h a l f b a k e r y
I never imagined it would be edible.
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By this I mean gamify bejewelled the actual game and not just
desire to play it, as Candy Crush and every other match 3 game has
done. I guess this should really be called gamify match 3, but I
an emotional attachment to Bejewelled because it was my first ine.
Oops, gave the
game away there didn't I? Ah well, I have to admit
thatI spend most of my time now (and money on) Candy Crush,
because it is more friendly, like a long term relationship rather than
that first crush. But none of the match 3 games (predictably) have
gamified the actual game itself, ie the learning of the game. I still
around in panic mode swiping for the nearest 4 set I can find, rather
than settling diwn to study the possibilities. This is because it is
damn hard to study the damn board. My tiny brain is not big
for that. And so I need a technology to help me. AN extra memory
module would be great but until we get that, I, and everyone else,
would benefit from a tutorial that is incorporated into the game or
becomes a game in and of itself, that teaches you to recognize
snd more complicated paterns and their results. All the time in
CandyCrush and Bejewelled I am saying to myself, well that one got
away from me, or, ddidn't see that one coming. At least give the
chance to bavk up a steo and replay if not change your choice.
||wow.... could you repost this when you get on a computer with a spellchecker ?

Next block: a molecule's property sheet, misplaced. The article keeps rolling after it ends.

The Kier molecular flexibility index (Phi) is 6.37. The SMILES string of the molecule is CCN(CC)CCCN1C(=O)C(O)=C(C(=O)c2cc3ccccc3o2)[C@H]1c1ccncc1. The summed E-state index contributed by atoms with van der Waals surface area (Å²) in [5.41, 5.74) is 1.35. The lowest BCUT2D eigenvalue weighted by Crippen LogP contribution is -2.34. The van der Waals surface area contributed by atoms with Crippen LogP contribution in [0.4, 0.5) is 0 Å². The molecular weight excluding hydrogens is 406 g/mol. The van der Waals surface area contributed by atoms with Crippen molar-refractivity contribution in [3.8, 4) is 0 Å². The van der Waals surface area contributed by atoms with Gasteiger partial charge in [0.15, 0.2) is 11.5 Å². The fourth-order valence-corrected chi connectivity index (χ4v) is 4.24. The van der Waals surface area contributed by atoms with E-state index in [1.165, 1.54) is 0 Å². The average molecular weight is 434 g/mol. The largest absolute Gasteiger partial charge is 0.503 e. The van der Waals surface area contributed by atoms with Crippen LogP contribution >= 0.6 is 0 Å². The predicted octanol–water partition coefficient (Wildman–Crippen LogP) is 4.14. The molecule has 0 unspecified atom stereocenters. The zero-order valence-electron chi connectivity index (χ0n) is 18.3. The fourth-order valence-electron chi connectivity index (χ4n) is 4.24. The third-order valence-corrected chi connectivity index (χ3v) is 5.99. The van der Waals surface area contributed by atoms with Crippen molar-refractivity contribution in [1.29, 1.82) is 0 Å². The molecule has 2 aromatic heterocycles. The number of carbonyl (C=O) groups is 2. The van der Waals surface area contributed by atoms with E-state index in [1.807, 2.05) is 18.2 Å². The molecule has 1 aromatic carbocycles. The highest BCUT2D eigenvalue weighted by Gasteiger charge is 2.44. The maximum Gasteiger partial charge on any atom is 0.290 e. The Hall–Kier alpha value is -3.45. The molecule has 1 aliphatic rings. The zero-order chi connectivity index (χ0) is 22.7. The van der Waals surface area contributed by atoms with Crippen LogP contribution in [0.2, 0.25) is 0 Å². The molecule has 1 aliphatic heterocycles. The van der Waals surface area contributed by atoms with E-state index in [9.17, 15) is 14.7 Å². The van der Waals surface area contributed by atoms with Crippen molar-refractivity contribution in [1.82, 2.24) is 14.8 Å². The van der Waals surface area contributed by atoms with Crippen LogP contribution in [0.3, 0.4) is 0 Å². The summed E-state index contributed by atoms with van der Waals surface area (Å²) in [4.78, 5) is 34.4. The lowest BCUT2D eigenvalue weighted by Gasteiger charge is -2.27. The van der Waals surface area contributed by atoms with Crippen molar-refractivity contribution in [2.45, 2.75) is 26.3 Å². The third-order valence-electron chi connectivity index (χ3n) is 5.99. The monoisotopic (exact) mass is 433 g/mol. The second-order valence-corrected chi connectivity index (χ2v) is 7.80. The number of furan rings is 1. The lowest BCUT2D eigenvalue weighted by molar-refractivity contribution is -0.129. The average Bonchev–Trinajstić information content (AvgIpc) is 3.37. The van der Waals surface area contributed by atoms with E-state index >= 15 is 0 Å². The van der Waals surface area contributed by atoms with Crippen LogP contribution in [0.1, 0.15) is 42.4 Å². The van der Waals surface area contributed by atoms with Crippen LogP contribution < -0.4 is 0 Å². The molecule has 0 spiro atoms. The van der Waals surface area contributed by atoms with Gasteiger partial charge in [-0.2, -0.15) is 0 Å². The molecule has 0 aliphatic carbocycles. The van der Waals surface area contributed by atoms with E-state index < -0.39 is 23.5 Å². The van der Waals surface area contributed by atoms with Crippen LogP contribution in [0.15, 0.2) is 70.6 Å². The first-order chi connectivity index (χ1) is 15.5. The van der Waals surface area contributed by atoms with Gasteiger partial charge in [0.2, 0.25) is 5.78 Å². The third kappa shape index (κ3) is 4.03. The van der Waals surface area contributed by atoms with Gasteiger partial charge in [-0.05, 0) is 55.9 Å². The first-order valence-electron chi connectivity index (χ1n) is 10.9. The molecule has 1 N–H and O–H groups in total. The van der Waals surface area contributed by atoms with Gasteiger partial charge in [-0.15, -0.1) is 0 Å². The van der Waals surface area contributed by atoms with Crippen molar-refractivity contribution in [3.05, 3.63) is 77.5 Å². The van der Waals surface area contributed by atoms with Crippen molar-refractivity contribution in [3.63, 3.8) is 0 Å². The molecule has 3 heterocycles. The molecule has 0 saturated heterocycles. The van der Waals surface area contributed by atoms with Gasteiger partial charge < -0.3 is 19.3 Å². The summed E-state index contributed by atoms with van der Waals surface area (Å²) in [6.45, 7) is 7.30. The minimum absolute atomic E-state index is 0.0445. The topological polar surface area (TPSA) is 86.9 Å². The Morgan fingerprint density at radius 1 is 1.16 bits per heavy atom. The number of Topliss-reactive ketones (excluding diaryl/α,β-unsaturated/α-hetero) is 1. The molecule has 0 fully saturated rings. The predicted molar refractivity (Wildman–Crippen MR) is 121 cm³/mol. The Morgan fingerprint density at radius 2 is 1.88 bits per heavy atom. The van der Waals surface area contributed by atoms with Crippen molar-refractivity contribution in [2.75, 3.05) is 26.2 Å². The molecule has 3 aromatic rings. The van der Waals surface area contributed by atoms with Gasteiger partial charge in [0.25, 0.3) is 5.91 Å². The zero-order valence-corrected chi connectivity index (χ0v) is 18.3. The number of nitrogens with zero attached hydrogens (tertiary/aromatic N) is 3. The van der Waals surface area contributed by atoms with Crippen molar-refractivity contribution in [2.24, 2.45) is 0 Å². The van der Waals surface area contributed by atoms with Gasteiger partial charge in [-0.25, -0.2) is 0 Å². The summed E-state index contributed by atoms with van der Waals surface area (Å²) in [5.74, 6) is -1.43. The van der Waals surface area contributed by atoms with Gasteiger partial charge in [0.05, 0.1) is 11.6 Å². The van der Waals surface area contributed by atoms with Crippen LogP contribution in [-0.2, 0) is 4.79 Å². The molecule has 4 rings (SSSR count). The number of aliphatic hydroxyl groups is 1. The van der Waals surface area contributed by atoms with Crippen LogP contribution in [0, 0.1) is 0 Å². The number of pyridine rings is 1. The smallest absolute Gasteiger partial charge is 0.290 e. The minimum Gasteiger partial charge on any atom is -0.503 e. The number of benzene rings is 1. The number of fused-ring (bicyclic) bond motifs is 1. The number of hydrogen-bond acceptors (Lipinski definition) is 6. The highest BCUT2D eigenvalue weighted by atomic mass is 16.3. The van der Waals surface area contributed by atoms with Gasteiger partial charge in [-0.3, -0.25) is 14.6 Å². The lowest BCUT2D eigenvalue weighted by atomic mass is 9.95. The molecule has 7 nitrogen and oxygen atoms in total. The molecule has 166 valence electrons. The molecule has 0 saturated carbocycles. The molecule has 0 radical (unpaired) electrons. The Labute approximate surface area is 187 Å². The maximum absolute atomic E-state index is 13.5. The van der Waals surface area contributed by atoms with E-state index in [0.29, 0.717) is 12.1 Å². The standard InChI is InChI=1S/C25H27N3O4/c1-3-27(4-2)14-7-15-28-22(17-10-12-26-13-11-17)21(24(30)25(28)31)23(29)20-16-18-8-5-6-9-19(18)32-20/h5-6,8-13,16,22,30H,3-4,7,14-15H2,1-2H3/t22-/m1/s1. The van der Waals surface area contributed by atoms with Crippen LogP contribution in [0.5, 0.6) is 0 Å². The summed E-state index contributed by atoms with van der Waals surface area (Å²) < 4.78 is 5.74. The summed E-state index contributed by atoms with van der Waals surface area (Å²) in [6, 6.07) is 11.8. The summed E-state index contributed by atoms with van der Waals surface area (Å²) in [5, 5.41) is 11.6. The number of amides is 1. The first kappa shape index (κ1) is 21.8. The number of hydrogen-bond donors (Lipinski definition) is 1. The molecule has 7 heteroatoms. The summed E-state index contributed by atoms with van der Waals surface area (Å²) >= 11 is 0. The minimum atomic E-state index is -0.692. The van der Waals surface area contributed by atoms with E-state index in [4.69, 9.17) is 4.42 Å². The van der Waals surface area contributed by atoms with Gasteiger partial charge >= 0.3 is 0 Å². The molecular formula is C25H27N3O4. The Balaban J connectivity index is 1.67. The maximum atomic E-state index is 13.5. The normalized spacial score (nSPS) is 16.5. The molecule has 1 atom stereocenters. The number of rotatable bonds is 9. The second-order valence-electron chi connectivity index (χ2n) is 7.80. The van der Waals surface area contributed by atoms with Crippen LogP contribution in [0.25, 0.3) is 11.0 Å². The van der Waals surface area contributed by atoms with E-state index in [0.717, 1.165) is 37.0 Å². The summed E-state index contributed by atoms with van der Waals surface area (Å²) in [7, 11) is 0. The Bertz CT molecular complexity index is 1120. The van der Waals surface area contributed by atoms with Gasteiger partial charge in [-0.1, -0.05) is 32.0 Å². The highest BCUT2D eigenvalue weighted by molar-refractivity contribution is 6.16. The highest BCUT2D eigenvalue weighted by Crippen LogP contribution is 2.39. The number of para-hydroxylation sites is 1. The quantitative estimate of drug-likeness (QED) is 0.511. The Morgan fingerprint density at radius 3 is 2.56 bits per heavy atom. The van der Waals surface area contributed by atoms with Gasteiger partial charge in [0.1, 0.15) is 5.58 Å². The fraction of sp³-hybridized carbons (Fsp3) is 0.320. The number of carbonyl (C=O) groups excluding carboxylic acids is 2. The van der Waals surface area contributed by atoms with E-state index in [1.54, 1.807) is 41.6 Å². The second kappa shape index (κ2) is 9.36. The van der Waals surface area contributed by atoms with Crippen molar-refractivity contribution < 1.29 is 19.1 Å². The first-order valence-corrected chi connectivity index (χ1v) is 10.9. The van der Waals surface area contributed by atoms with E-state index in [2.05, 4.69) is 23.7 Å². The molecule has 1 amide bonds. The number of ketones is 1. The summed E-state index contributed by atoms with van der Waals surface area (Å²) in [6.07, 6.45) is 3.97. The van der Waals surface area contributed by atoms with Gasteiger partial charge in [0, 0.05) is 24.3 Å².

||//bavk up a steo// sounds painful.
||That's not gamifying. That's a tutorial.
||The problem with tutorials are that players never actually do them.
||Why don't you just play level 1 or 2 and experiment until you can play better?
||Most of the levels on candy crush arn't even timed, so take the time to think about your moves.
||Right, but I'm saying, it's not any fun to slow down, and fun
is what it is all about. I don't play these games for my
health, I play them because it successfully anesthetizes me
from having to negotiate "real life" issues, or gives me a
map on which to arrange my real life issues, whichever way
you want to look at fun. And if they are going to
successfully turn manipulating excel spreadsheets for a
living into plying Smurf's Villiage for a living, then they are
going to have to figure out how to make learning fun, not
just make money out of people having fun, because people
don't naturally gravitate toward consciousness, they will
paddle up a creek until they are stuck in the mud and then
just keep paddling, unless you give them a map. I guess
what I am saying is we can wait for one paddler with the
fortitude to ignore their paddling instincts long enough to
learn to read maps, or we can integrate the map learning
process into the paddling process. Something like that.
||Well, I guess you should consider playing a different game, if you're not having fun. I'd go so far as to recommend trying out a different genre.
||And you're spending money on it? Wow. I know candy crush has some serious eye-candy, it's advertised on TV, it's sort of *the* genre for players who are so casual they can't be bothered to figure out how their moves will affect the game, and it's psychologically monetised up the wazoo, but still.
||Alternatively, (and this may be telling your grandmother how to suck eggs) try to combine your specials:
Get a wrapper (from two simultanious rows of three) and combine with a stripey (from a set-of-four) - colour doesn't have to match - combine for
multiple-row and column clearance.
Or if you can get a row-of-five special next to a stripey one, use together for super nashwan (every other sweetie of the same colour as the stripey becomes stripey, and immediately goes off, clearing a row or column).
||I was hoping the process of gamifying would involve legs. Long leggy kicky high stepping ones.